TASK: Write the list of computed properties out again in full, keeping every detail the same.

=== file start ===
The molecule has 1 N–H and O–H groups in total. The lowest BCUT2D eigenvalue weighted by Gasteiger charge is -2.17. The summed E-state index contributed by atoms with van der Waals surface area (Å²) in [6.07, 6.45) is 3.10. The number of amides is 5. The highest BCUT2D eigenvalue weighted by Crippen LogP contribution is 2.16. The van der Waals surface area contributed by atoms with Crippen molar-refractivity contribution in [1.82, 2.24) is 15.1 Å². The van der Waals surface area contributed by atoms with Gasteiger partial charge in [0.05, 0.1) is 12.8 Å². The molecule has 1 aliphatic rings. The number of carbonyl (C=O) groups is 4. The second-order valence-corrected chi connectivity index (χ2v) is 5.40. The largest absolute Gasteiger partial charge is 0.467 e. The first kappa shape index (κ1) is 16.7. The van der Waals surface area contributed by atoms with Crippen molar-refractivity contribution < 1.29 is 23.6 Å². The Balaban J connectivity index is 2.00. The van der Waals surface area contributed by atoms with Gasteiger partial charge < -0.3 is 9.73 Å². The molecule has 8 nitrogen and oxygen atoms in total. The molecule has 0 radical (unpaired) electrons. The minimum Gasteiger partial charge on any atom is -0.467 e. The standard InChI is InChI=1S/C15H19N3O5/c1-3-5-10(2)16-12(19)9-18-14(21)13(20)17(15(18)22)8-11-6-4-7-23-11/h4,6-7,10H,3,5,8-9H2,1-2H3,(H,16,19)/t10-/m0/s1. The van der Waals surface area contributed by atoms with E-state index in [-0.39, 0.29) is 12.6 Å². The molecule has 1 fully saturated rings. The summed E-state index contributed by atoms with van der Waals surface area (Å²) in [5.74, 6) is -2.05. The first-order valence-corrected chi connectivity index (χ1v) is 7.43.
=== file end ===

The molecule has 1 N–H and O–H groups in total. The lowest BCUT2D eigenvalue weighted by Gasteiger charge is -2.17. The summed E-state index contributed by atoms with van der Waals surface area (Å²) in [6.07, 6.45) is 3.10. The number of amides is 5. The highest BCUT2D eigenvalue weighted by Crippen LogP contribution is 2.16. The van der Waals surface area contributed by atoms with Crippen molar-refractivity contribution in [1.82, 2.24) is 15.1 Å². The van der Waals surface area contributed by atoms with Gasteiger partial charge in [0.05, 0.1) is 12.8 Å². The molecule has 1 aliphatic rings. The number of carbonyl (C=O) groups is 4. The second-order valence-corrected chi connectivity index (χ2v) is 5.40. The largest absolute Gasteiger partial charge is 0.467 e. The first kappa shape index (κ1) is 16.7. The van der Waals surface area contributed by atoms with Crippen molar-refractivity contribution < 1.29 is 23.6 Å². The Balaban J connectivity index is 2.00. The van der Waals surface area contributed by atoms with Gasteiger partial charge < -0.3 is 9.73 Å². The molecule has 8 nitrogen and oxygen atoms in total. The molecule has 0 radical (unpaired) electrons. The minimum Gasteiger partial charge on any atom is -0.467 e. The standard InChI is InChI=1S/C15H19N3O5/c1-3-5-10(2)16-12(19)9-18-14(21)13(20)17(15(18)22)8-11-6-4-7-23-11/h4,6-7,10H,3,5,8-9H2,1-2H3,(H,16,19)/t10-/m0/s1. The van der Waals surface area contributed by atoms with E-state index in [-0.39, 0.29) is 12.6 Å². The molecule has 1 fully saturated rings. The summed E-state index contributed by atoms with van der Waals surface area (Å²) in [5.74, 6) is -2.05. The first-order valence-corrected chi connectivity index (χ1v) is 7.43.